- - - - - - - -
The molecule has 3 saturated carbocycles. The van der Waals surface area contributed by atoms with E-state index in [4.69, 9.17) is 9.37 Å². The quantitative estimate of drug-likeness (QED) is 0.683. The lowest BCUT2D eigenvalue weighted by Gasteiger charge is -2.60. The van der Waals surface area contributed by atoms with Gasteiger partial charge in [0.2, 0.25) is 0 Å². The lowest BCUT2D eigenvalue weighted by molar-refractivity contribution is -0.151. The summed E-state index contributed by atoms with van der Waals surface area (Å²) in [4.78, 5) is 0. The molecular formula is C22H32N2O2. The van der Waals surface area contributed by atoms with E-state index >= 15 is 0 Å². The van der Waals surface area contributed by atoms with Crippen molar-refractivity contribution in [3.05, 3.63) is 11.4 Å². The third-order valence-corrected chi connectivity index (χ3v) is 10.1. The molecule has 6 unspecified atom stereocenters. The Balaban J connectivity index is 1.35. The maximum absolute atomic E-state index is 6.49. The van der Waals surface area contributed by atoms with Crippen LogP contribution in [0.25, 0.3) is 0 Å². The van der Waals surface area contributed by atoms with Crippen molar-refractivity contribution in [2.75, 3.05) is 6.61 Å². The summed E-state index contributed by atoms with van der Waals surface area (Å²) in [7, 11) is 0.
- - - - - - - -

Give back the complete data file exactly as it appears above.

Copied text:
The molecule has 3 saturated carbocycles. The van der Waals surface area contributed by atoms with E-state index in [4.69, 9.17) is 9.37 Å². The quantitative estimate of drug-likeness (QED) is 0.683. The lowest BCUT2D eigenvalue weighted by Gasteiger charge is -2.60. The van der Waals surface area contributed by atoms with Gasteiger partial charge in [0.2, 0.25) is 0 Å². The lowest BCUT2D eigenvalue weighted by molar-refractivity contribution is -0.151. The summed E-state index contributed by atoms with van der Waals surface area (Å²) in [4.78, 5) is 0. The molecular formula is C22H32N2O2. The van der Waals surface area contributed by atoms with E-state index >= 15 is 0 Å². The van der Waals surface area contributed by atoms with Crippen molar-refractivity contribution in [3.05, 3.63) is 11.4 Å². The third-order valence-corrected chi connectivity index (χ3v) is 10.1. The molecule has 6 unspecified atom stereocenters. The Balaban J connectivity index is 1.35. The maximum absolute atomic E-state index is 6.49. The van der Waals surface area contributed by atoms with Crippen LogP contribution in [0.25, 0.3) is 0 Å². The van der Waals surface area contributed by atoms with Crippen molar-refractivity contribution in [2.75, 3.05) is 6.61 Å². The summed E-state index contributed by atoms with van der Waals surface area (Å²) in [7, 11) is 0.